How does the NPI support the role of agriculture in the South African economy?
Agriculture contributes more than 2% to the GDP and is an important part of our economy. Therefore we aim to accelerate sector transformation through improving productivity and enhancing global competitiveness. We provide high-quality services such as practical interventions to improve logistics, knowledge management and skills development, to both the public and private sectors.
How does the NPI monitor South Africa’s agricultural productivity?
The NPI Knowledge Management and Research Institute conducts extensive research on productivity and releases productivity statistics annually. For example, between 1996 and 2006, the agriculture sector’s real output grew by 1,5%, following a 2,5% growth in multifactor productivity. Labour productivity and capital productivity grew by 3,6% and 2,1% respectively, achieved by declines in employed labour (-2,1%) and fixed capital inputs (-0,6%).
Has agricultural productivity improved?
Until now the sector has performed favourably compared with the previous period (1989 to 1995), which registered declines in real output, multifactor productivity, labour productivity, capital productivity, employed labour and fixed capital inputs. Available statistics for the period 2004 to 2005 show that real output in the sector has grown at 4,1%. This was accounted for by huge increases in multifactor productivity (8,4%), labour productivity (16,8%) and capital productivity (4,9%).
How has this impacted on labour?
The huge increase in productivity indices was largely achieved by a 10,9% decline in employed labour and an 11,3% increase in the capital-labour ratio. It is apparent that the sector is becoming less labour-intensive and more capital-intensive, which doesn’t bode well for employment generation and poverty alleviation in rural areas.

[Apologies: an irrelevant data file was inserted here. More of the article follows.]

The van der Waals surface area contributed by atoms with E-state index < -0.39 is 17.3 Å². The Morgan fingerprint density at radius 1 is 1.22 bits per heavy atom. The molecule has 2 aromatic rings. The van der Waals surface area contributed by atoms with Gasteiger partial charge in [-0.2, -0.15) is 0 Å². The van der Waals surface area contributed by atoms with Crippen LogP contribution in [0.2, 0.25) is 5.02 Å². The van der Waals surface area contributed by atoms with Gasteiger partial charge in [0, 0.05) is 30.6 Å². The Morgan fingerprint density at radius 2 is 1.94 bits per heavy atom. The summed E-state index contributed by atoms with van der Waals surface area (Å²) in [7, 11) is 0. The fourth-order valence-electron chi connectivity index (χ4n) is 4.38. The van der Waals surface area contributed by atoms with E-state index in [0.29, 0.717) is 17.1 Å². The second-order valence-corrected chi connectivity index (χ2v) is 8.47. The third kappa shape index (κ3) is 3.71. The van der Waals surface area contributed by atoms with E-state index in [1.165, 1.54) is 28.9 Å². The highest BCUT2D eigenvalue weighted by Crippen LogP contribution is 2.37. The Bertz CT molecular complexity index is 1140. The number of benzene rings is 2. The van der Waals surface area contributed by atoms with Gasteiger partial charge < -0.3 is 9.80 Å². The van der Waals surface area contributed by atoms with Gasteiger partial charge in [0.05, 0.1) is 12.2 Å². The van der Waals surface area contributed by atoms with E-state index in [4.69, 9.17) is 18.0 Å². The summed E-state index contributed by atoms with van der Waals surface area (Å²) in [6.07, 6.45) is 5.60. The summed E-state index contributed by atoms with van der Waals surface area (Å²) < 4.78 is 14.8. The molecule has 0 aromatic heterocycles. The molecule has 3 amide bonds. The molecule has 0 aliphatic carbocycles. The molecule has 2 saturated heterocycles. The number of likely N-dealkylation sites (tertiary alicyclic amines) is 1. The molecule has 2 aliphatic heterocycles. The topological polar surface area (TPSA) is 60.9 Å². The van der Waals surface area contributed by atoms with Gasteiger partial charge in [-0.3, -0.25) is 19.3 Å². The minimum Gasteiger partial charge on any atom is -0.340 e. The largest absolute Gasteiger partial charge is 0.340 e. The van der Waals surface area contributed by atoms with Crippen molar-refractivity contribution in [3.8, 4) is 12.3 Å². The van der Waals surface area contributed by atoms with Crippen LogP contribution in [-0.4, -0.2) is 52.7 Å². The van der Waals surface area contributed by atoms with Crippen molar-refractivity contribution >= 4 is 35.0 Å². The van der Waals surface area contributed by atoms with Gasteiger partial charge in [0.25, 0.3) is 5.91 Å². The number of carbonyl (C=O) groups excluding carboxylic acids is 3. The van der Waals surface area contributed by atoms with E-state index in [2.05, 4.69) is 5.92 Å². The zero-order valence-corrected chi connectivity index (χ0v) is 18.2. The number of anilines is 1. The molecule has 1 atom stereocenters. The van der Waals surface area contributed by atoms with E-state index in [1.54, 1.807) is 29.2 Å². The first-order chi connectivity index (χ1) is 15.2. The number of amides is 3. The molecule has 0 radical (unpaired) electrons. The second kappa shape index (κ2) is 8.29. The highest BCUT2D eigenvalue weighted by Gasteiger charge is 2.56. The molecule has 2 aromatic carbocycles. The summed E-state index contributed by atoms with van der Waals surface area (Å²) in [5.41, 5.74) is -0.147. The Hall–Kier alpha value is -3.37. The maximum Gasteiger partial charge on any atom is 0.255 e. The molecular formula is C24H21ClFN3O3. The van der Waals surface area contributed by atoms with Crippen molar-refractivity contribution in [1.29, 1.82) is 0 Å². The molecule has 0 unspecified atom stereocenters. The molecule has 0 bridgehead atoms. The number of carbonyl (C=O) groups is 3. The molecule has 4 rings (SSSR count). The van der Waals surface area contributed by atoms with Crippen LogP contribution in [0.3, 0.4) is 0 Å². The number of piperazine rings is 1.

What productivity intervention plans has the NPI launched in the industry?
Our aim is to ensure efficiency and productivity and to empower the agriculture labour force through training. An example of this is the Valpré project in KwaZulu-Natal, which stressed the benefits of efficiency and productivity and provided training and business knowledge. The Valpré operation was turned around to become commercially competitive, and literacy was increased among members of the local rural community.
We’ve encouraged collaboration between industry players such as senior productivity advisors and market leaders to strengthen collective competitiveness globally. We’ve drawn up rules and standards for the correct loading of trucks in KwaZulu-Natal, and the sugar industry has been working with us on a collaborative programme to improve the logistics of transporting sugarcane from the fields to the mill. By endorsing the concept of clustering, the NPI is enabling groups to become globally competitive as collectives and to reach international markets. One example is the Bethlehem Farmers’ Trust in the Free State. This farming collective was on its knees a few years ago, but has now made positive strides in profit and sustainability.
What are some of your goals for improving productivity?
Our agricultural projects this year involved over 39 turnaround solutions, spread over seven provinces. Last year’s turnaround solutions impacted on 9 046 jobs, created 10 learnerships in partnership with the Agricultural Sector Education Training Authority, and R6 million was approved by the Free State Department of Agriculture to fund a project business plan. This year we’ll make over 40 interventions through project clustering, and impact on over 9 000 jobs. Contact the National Productivity Institute on (011) 848 5300 or fax (011) 848 5544.